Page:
Tag: data security

Bioethics News

How Apple, Google, and Other Tech Titans Aim to Shake Up the Way We Treat Disease

…[E]ven if Silicon Valley does deliver a useful project, the rest of the health care system will need time to catch up and work through issues such as patient privacy and data security.

The views, opinions and positions expressed by these authors and blogs are theirs and do not necessarily represent that of the Bioethics Research Library and Kennedy Institute of Ethics or Georgetown University.

Bioethics Blogs

Webinar Follow-Up: Big Data: Practical Solutions to Emerging Challenges for IRBs

I was quite excited to find out about the Big Data: Practical Solutions to Emerging Challenges for Institutional Review Boards (IRBs) webinar offered by PRIM&R. We are in the process of revising the section of our IRB application that deals with data security at my institution, and much of the data we work with certainly fits at least one of the 12 definitions of big data noted in this article that was provided as a background resource by the presenters. Our application revision process has raised many questions: What is the exact scope of the IRB’s responsibility for ensuring researchers’ responsible use of big data? How do we anticipate potential risks, and how do we convey these risks to researchers who may not initially see the potential harms that could arise from lack of attentiveness to ethical use of data?

The post Webinar Follow-Up: Big Data: Practical Solutions to Emerging Challenges for IRBs appeared first on Ampersand.

The views, opinions and positions expressed by these authors and blogs are theirs and do not necessarily represent that of the Bioethics Research Library and Kennedy Institute of Ethics or Georgetown University.

Bioethics Blogs

Guest Post: An Unfortunate State Of Affairs

Hilary Greaves, University of Oxford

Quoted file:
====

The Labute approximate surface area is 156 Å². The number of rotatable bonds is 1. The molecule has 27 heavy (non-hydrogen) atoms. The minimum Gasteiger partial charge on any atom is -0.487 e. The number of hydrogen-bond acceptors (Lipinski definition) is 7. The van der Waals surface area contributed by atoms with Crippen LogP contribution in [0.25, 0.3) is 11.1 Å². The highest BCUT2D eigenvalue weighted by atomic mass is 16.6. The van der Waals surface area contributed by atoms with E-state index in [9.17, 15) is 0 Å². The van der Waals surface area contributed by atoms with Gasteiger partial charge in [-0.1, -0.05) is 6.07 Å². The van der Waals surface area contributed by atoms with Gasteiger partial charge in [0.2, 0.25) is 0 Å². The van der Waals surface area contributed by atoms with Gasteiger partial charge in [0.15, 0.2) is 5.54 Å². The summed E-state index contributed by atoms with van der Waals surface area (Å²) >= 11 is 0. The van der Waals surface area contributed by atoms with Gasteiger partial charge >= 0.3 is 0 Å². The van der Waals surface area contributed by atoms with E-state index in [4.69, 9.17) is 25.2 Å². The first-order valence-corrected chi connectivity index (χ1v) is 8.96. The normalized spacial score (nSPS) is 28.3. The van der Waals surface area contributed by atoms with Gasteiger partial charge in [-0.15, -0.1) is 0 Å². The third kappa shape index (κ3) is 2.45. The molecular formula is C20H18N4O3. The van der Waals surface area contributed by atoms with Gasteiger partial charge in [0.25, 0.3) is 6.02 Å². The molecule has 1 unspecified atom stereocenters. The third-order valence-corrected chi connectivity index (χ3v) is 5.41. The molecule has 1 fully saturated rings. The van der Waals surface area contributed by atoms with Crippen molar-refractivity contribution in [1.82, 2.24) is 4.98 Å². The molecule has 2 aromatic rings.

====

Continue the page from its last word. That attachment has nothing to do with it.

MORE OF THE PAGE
Ashley Madison is an online extramarital dating service, running with the succinct subtitle “Life is short. Have an affair.” On July 20, 2015, the service announced that hackers had breached its data security defences, and obtained identifying details for the site’s 37 million members. In the months that have since past, the newspapers have reported case after case of divorce, resignation from top jobs, blackmail and, tragically, suicide.

Reactions to the Ashley Madison scandal have been many and various, ranging from unreserved sympathy for the ‘victims’ to the view that subscribers to Ashley Madison were stupid and ‘therefore’ deserve everything they get. My own reaction to any case of family trauma caused by infidelity is rather one of sadness: the sadness of witnessing suffering that seems, in many or most cases, so eminently avoidable.

I do not mean that the suffering would have been avoided if the straying parties had kept strictly to their vows of monogamy, true though that may be. What strikes me most is rather the frequency of the refrain that what really hurt the wronged partner was “not the sex, but the betrayal of trust”. This raises the urgent question of why the vows of monogamy were made in the first place. Of course, once a promise is made, (a) it should be kept and (b) one feels cheated, even humiliated, if one is on the receiving end of a promise-breaking; but those observations imply nothing about which promises are good ones to make.

The views, opinions and positions expressed by these authors and blogs are theirs and do not necessarily represent that of the Bioethics Research Library and Kennedy Institute of Ethics or Georgetown University.

Bioethics Blogs

Bioethics Deliberation and Education in Privacy and Progress

Last week, we continued our “Deliberation and Education” series with the blog post “Bioethics Deliberation and Education in Moral Science.” Each post in this series explores the role of deliberation and education in the recommendations issued by the Presidential Commission for the Study of Bioethical Issues (Bioethics Commission). This fourth post in the series will examine deliberation and education in the Bioethics Commission’s fourth report: Privacy and Progress in Whole Genome Sequencing.